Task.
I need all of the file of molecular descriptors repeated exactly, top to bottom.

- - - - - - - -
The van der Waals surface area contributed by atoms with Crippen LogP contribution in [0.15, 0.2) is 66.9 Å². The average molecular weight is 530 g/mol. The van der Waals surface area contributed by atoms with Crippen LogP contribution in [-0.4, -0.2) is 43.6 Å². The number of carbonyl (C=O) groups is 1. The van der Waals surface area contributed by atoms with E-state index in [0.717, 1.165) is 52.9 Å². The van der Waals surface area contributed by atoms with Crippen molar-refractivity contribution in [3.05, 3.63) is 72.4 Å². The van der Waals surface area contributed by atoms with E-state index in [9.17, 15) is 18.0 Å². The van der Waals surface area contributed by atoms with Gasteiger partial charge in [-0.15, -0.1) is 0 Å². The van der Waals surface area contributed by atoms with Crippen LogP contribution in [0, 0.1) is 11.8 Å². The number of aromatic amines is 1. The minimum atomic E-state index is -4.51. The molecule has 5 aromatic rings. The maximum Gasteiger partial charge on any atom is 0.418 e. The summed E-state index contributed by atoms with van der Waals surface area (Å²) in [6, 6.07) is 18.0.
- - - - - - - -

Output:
The van der Waals surface area contributed by atoms with Crippen LogP contribution in [0.15, 0.2) is 66.9 Å². The average molecular weight is 530 g/mol. The van der Waals surface area contributed by atoms with Crippen LogP contribution in [-0.4, -0.2) is 43.6 Å². The number of carbonyl (C=O) groups is 1. The van der Waals surface area contributed by atoms with E-state index in [0.717, 1.165) is 52.9 Å². The van der Waals surface area contributed by atoms with Crippen molar-refractivity contribution in [3.05, 3.63) is 72.4 Å². The van der Waals surface area contributed by atoms with E-state index in [9.17, 15) is 18.0 Å². The van der Waals surface area contributed by atoms with Gasteiger partial charge in [-0.15, -0.1) is 0 Å². The van der Waals surface area contributed by atoms with Crippen LogP contribution in [0, 0.1) is 11.8 Å². The number of aromatic amines is 1. The minimum atomic E-state index is -4.51. The molecule has 5 aromatic rings. The maximum Gasteiger partial charge on any atom is 0.418 e. The summed E-state index contributed by atoms with van der Waals surface area (Å²) in [6, 6.07) is 18.0.